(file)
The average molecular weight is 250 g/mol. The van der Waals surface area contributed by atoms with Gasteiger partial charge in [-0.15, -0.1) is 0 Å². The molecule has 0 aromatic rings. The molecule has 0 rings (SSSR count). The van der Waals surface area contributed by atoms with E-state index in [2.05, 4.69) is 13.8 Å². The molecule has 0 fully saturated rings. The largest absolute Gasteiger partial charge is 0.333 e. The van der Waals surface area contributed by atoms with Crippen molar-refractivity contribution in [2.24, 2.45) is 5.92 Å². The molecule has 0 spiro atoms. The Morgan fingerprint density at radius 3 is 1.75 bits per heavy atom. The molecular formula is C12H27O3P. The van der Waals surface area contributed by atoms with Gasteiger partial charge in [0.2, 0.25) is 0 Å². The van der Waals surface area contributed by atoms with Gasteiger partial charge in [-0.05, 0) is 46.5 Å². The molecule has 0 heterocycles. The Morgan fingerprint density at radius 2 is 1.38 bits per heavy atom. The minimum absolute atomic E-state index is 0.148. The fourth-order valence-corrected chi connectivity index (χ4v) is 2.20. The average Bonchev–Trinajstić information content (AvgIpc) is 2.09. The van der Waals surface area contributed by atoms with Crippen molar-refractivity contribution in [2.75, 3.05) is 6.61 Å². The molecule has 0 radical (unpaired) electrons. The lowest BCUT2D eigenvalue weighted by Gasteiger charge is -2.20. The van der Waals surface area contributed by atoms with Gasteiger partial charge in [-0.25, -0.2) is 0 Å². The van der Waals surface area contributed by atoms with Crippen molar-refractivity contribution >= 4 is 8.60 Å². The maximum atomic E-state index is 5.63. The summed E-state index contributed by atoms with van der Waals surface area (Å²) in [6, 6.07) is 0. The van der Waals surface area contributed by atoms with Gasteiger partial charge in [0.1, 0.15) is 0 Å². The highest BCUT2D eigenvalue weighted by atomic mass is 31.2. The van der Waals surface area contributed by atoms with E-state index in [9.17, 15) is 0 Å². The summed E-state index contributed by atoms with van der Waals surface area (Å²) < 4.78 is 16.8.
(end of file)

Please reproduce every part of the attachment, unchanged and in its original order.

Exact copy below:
The average molecular weight is 250 g/mol. The van der Waals surface area contributed by atoms with Gasteiger partial charge in [-0.15, -0.1) is 0 Å². The molecule has 0 aromatic rings. The molecule has 0 rings (SSSR count). The van der Waals surface area contributed by atoms with E-state index in [2.05, 4.69) is 13.8 Å². The molecule has 0 fully saturated rings. The largest absolute Gasteiger partial charge is 0.333 e. The van der Waals surface area contributed by atoms with Crippen molar-refractivity contribution in [2.24, 2.45) is 5.92 Å². The molecule has 0 spiro atoms. The Morgan fingerprint density at radius 3 is 1.75 bits per heavy atom. The molecular formula is C12H27O3P. The van der Waals surface area contributed by atoms with Gasteiger partial charge in [0.2, 0.25) is 0 Å². The van der Waals surface area contributed by atoms with Gasteiger partial charge in [-0.05, 0) is 46.5 Å². The molecule has 0 heterocycles. The Morgan fingerprint density at radius 2 is 1.38 bits per heavy atom. The minimum absolute atomic E-state index is 0.148. The fourth-order valence-corrected chi connectivity index (χ4v) is 2.20. The average Bonchev–Trinajstić information content (AvgIpc) is 2.09. The van der Waals surface area contributed by atoms with Crippen molar-refractivity contribution in [2.75, 3.05) is 6.61 Å². The molecule has 0 radical (unpaired) electrons. The lowest BCUT2D eigenvalue weighted by Gasteiger charge is -2.20. The van der Waals surface area contributed by atoms with Gasteiger partial charge in [-0.25, -0.2) is 0 Å². The van der Waals surface area contributed by atoms with Crippen molar-refractivity contribution >= 4 is 8.60 Å². The maximum atomic E-state index is 5.63. The summed E-state index contributed by atoms with van der Waals surface area (Å²) in [6, 6.07) is 0. The van der Waals surface area contributed by atoms with Gasteiger partial charge in [0.1, 0.15) is 0 Å². The highest BCUT2D eigenvalue weighted by atomic mass is 31.2. The van der Waals surface area contributed by atoms with E-state index in [9.17, 15) is 0 Å². The summed E-state index contributed by atoms with van der Waals surface area (Å²) < 4.78 is 16.8.